The two leading opposition parties – PPP and PML-N have repeatedly been talking about the above three issues. So is the national media; editorials have been repeatedly written on the need for the NAB to function beyond partisan manner and also not be used by other institutions to undermine the political process.

The last point above is related to the role of the Deep State in influencing the functioning of the NAB. Does the Supreme Court's harsh statement target only the NAB? Or, is there a veiled threat to the Deep State as well?

Major Points of the Verdict:

  • "The NAB Ordinance from its very inception became increasingly controversial, its image has come under cloud and there is a widespread perception of it being employed as a tool for oppression and victimisation of political opponents by those in power."
  • "Nonetheless, investigation is often not concluded for months and cases remain pending for years and it is because of lack of professionalism, expertise and sincerity of cause that the conviction rate in NAB cases is abysmally low."
  • "It is in the context of such highhandedness and brazen disregard for human dignity that the Bureau has attracted ignominy and notoriety beyond our frontiers too."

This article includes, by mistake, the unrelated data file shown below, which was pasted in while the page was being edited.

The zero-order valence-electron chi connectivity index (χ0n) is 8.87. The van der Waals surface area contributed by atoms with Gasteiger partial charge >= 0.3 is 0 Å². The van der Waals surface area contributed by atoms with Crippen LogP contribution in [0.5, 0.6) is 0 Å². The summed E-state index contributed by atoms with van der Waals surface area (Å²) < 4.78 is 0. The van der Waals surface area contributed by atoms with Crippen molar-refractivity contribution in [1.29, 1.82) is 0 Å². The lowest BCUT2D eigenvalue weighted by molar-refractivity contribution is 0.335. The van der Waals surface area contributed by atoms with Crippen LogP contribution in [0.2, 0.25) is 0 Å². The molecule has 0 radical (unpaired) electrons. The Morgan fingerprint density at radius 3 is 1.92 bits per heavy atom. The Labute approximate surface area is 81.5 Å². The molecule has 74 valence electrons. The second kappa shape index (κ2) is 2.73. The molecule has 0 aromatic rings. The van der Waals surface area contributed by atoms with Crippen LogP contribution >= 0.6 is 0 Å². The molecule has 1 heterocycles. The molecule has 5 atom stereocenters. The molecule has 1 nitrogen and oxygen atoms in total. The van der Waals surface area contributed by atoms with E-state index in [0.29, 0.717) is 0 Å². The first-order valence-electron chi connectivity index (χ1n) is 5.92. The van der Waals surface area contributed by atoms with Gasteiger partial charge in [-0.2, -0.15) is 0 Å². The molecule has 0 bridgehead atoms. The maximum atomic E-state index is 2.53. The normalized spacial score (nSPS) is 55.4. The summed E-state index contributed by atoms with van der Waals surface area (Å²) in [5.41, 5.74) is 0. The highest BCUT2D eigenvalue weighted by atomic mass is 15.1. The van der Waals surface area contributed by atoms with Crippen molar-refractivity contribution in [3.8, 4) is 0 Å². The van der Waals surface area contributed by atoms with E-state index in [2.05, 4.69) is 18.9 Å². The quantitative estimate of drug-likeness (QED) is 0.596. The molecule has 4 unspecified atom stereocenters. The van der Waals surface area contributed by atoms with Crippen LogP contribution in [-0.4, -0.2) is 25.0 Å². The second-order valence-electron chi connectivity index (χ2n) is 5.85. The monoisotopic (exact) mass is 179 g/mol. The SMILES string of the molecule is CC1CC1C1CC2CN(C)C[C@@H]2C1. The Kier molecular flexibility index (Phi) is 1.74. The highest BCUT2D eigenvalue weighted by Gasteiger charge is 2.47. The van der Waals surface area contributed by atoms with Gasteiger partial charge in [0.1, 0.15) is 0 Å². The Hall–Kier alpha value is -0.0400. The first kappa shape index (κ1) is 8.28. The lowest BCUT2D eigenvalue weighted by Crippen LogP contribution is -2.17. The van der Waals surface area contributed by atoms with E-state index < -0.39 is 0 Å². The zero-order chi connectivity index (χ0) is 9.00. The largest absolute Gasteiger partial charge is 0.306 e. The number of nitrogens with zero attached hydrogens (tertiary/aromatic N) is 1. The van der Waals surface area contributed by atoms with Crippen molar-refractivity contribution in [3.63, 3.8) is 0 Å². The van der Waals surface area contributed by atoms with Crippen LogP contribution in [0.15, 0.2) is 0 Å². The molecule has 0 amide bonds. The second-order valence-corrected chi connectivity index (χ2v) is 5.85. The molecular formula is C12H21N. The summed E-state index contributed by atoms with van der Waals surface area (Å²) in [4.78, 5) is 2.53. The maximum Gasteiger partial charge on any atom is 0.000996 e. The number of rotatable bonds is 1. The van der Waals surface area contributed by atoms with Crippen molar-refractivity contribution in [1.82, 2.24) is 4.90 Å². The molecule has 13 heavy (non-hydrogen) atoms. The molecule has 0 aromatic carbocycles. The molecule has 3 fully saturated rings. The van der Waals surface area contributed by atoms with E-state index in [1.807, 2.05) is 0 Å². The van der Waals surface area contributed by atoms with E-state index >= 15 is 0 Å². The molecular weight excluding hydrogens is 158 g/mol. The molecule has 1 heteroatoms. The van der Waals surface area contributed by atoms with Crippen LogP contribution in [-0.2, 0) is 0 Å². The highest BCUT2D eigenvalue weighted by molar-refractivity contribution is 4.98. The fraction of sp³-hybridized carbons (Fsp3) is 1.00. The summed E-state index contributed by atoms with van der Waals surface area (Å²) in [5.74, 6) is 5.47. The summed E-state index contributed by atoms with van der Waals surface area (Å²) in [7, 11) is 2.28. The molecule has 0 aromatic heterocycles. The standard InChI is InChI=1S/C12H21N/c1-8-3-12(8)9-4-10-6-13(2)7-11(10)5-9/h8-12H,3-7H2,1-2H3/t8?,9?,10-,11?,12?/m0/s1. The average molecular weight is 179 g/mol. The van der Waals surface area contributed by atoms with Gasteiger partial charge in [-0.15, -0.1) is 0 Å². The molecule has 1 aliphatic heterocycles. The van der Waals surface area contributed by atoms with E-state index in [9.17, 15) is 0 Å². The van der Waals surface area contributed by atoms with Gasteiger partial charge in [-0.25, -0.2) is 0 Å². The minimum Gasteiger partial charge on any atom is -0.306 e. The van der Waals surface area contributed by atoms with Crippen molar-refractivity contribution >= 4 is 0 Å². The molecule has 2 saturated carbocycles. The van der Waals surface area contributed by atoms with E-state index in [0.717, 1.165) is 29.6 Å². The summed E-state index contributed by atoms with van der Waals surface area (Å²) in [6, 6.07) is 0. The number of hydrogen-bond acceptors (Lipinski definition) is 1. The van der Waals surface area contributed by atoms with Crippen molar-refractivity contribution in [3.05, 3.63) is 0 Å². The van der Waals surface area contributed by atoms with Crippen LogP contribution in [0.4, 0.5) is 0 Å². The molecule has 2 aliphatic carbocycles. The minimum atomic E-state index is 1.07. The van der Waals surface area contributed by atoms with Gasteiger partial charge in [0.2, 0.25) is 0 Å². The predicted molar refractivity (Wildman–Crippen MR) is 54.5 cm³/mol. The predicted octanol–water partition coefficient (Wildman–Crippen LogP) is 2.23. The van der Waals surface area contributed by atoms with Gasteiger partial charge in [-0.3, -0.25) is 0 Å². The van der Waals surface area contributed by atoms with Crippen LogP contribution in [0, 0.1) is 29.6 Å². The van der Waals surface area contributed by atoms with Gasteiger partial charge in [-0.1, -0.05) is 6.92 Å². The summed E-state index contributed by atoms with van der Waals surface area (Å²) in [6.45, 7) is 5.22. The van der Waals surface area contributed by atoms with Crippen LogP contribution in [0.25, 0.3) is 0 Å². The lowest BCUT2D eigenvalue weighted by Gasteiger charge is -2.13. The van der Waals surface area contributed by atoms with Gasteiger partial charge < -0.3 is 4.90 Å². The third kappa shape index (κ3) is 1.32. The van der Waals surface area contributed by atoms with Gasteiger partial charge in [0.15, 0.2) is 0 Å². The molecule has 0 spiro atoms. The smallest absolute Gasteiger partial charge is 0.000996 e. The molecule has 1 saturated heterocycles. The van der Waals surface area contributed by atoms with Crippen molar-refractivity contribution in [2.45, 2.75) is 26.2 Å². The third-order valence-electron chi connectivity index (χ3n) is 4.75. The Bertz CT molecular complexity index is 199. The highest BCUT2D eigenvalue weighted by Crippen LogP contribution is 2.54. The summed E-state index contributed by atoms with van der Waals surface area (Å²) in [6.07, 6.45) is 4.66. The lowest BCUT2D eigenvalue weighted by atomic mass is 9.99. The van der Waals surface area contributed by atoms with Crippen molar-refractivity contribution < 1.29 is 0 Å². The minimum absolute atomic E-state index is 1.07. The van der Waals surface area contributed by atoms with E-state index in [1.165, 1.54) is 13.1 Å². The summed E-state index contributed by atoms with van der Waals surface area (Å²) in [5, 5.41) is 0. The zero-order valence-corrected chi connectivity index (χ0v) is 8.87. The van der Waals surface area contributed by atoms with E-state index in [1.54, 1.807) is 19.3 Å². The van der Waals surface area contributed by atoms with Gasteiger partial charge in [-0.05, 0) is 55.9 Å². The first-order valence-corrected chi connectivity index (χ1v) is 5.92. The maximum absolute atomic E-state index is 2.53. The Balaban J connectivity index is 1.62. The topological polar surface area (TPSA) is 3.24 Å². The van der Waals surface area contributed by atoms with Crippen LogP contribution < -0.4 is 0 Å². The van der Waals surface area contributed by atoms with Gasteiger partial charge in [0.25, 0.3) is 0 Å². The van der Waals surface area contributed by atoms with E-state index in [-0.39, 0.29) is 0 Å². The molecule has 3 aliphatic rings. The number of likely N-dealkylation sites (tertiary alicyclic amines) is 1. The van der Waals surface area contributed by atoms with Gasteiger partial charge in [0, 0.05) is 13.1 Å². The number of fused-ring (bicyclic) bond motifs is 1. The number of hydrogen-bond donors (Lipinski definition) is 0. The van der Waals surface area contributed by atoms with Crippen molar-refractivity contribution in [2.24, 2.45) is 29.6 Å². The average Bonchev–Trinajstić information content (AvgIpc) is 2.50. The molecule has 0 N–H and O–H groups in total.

• "There is only one fundamental right in the Constitution, which is unconditional, inviolable and cannot be circumscribed under any circumstances. This is the dignity of man and one of the grave consequences of pre-arrest confinement, is the humiliation and disgrace resulting from such arrest, for not only the accused but also his family and persons attached to him. Arrest causes irreparable harm to a person's reputation and standing in society, often subjecting him to hate, vitriol, and infamy."
  • "Unfortunately, even after 72 years since the creation of our country, and despite 47 years since the adoption of the Constitution, we have not been able to realise the spirit and essence of the ideals set out therein. The people of this country are frequently denied their constitutionally guaranteed rights and the principles of equality, fairness, tolerance and respect for democratic norms are flouted with impunity."

Islamabad High Court on the abduction of a senior journalist in broad daylight in the national capital
The second major development relating to the role of the judiciary this week was related to the Islamabad High Court's demining question following the brazen abduction of a senior journalist in front of an educational institution by a group of men, suspected to be from the intelligence and a veritable arm of the Deep State in Pakistan.